Marathi is an Indo-European language having over 70 million native speakers people in (predominantly) Maharashtra India. Marathi, like many other Indo-Aryan languages, evolved from early forms of Prakrit, which itself is a subset of Sanskrit, one of the most ancient languages of the world.
Sanskrit dictionarySource: DDSA: The practical Sanskrit-English dictionary
Nida (निद).—a. Censuring.
-dam Poison; (also nidā).
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Nīḍa (नीड).—[nitarāṃ milanti khagā atra ni-il-ka lasya ḍaḥ Tv.]
1) A bird's nest; अंसव्यापि शकुन्तनीडनिचितम् (aṃsavyāpi śakuntanīḍanicitam) Ś.7.11; नीडारम्भैर्गृहबलिभुजामाकुलग्रामचैत्याः (nīḍārambhairgṛhabalibhujāmākulagrāmacaityāḥ) Me.
2) A bed, couch.
3) A lair, den.
4) The interior or a seat of a carriage; एकरश्म्येकदमनमेकनीडं द्विकूबरम् (ekaraśmyekadamanamekanīḍaṃ dvikūbaram) Bhāgavata 4.26.2.
5) A place in general, abode, resting place.
Derivable forms: nīḍaḥ (नीडः), nīḍam (नीडम्).Source: Cologne Digital Sanskrit Dictionaries: Shabda-Sagara Sanskrit-English Dictionary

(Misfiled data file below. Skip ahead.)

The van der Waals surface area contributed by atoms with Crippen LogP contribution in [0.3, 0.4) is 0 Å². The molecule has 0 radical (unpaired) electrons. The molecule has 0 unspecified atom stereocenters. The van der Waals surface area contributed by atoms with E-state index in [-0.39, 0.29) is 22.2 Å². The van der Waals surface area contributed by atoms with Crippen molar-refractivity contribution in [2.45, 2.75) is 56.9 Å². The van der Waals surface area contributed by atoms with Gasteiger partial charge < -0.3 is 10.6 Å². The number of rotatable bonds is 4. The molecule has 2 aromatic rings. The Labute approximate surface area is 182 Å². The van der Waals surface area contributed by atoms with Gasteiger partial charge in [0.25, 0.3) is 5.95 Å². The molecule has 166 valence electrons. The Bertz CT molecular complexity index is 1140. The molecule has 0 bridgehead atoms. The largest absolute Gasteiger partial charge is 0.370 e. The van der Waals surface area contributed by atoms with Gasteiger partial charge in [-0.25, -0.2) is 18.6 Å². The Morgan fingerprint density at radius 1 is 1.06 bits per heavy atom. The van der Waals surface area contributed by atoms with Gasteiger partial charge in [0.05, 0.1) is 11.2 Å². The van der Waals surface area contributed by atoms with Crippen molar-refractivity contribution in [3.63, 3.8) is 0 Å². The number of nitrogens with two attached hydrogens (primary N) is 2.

(-daḥ-dā-daṃ) Abusive. n.
(-daṃ) Poison, venom. E. ni affirmative prefix, do to destroy, affix ḍa or nidi-ka, vā nalopaḥ .
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(-ḍaḥ-ḍaṃ) 1. Nest 2. A place, a spot. E. ni before, iṅ to go, aff. ghañ or ni + ila-ka, ḍasya-laḥ .Source: Cologne Digital Sanskrit Dictionaries: Benfey Sanskrit-English Dictionary
Nīḍa (नीड).—i. e. probably ni-sad + a, m. 1. A nest, [Rāmāyaṇa] 2, 96, 28. 2. A den, 4, 43, 17. 3. The seat, or the inner room of a chariot, 5, 40, 14.Source: Cologne Digital Sanskrit Dictionaries: Cappeller Sanskrit-English Dictionary
Nidā (निदा).—[feminine] blame, contempt.
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Nīḍa (नीड).—[masculine] [neuter] resting-place, [especially] a bird’s nest; the interior or seat of a carriage.Source: Cologne Digital Sanskrit Dictionaries: Monier-Williams Sanskrit-English Dictionary
1) Nidā (निदा):—a f. blame, contempt, [ib. 1.]
2) Nida (निद):—m. or n. poison, venom, [cf. Lexicographers, esp. such as amarasiṃha, halāyudha, hemacandra, etc.]
3) Nidā (निदा):—[=ni-dā] b. ni-√4. dā [Parasmaipada] -dyati, to bind on, fasten, [Ṛg-veda]
4) Nīḍa (नीड):—mn. (nīLa) (ni + √sad) any place for settling down, resting-place, abode, ([especially]) a bird’s nest, [Ṛg-veda] etc. etc.
5) the interior or seat of a carriage, [Śatapatha-brāhmaṇa; Mahābhārata] etc.; place, spot (= sthāna), [cf. Lexicographers, esp. such as amarasiṃha, halāyudha, hemacandra, etc.]